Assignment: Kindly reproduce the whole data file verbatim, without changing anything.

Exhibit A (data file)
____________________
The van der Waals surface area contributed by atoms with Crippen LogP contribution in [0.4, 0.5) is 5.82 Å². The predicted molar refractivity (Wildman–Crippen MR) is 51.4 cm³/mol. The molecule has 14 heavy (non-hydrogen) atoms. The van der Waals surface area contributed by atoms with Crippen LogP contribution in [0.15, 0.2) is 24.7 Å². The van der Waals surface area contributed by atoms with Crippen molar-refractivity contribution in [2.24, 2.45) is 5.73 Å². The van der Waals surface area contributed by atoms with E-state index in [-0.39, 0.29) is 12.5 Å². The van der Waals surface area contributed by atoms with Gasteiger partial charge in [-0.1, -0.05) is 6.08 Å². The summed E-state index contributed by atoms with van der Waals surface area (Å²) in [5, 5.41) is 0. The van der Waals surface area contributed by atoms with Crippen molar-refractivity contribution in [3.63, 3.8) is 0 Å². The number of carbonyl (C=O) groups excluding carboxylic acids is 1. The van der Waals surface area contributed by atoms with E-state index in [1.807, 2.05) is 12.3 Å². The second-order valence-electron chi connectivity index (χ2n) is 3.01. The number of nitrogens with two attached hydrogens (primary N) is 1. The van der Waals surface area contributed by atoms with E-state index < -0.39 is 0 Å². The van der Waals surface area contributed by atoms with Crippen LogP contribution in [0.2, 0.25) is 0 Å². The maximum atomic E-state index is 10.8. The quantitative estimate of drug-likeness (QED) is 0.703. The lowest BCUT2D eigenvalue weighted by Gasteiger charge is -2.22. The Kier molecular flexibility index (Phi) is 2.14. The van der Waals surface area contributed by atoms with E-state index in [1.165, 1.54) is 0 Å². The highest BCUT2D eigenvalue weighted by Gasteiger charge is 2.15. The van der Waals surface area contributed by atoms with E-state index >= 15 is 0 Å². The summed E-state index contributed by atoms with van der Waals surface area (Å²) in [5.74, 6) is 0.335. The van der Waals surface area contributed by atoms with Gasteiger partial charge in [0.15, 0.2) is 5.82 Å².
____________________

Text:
The van der Waals surface area contributed by atoms with Crippen LogP contribution in [0.4, 0.5) is 5.82 Å². The predicted molar refractivity (Wildman–Crippen MR) is 51.4 cm³/mol. The molecule has 14 heavy (non-hydrogen) atoms. The van der Waals surface area contributed by atoms with Crippen LogP contribution in [0.15, 0.2) is 24.7 Å². The van der Waals surface area contributed by atoms with Crippen molar-refractivity contribution in [2.24, 2.45) is 5.73 Å². The van der Waals surface area contributed by atoms with E-state index in [-0.39, 0.29) is 12.5 Å². The van der Waals surface area contributed by atoms with Gasteiger partial charge in [-0.1, -0.05) is 6.08 Å². The summed E-state index contributed by atoms with van der Waals surface area (Å²) in [5, 5.41) is 0. The van der Waals surface area contributed by atoms with Crippen molar-refractivity contribution in [3.63, 3.8) is 0 Å². The number of carbonyl (C=O) groups excluding carboxylic acids is 1. The van der Waals surface area contributed by atoms with E-state index in [1.807, 2.05) is 12.3 Å². The second-order valence-electron chi connectivity index (χ2n) is 3.01. The number of nitrogens with two attached hydrogens (primary N) is 1. The van der Waals surface area contributed by atoms with E-state index < -0.39 is 0 Å². The van der Waals surface area contributed by atoms with Crippen LogP contribution in [0.2, 0.25) is 0 Å². The maximum atomic E-state index is 10.8. The quantitative estimate of drug-likeness (QED) is 0.703. The lowest BCUT2D eigenvalue weighted by Gasteiger charge is -2.22. The Kier molecular flexibility index (Phi) is 2.14. The van der Waals surface area contributed by atoms with E-state index in [1.165, 1.54) is 0 Å². The highest BCUT2D eigenvalue weighted by Gasteiger charge is 2.15. The van der Waals surface area contributed by atoms with E-state index >= 15 is 0 Å². The summed E-state index contributed by atoms with van der Waals surface area (Å²) in [5.74, 6) is 0.335. The van der Waals surface area contributed by atoms with Gasteiger partial charge in [0.15, 0.2) is 5.82 Å².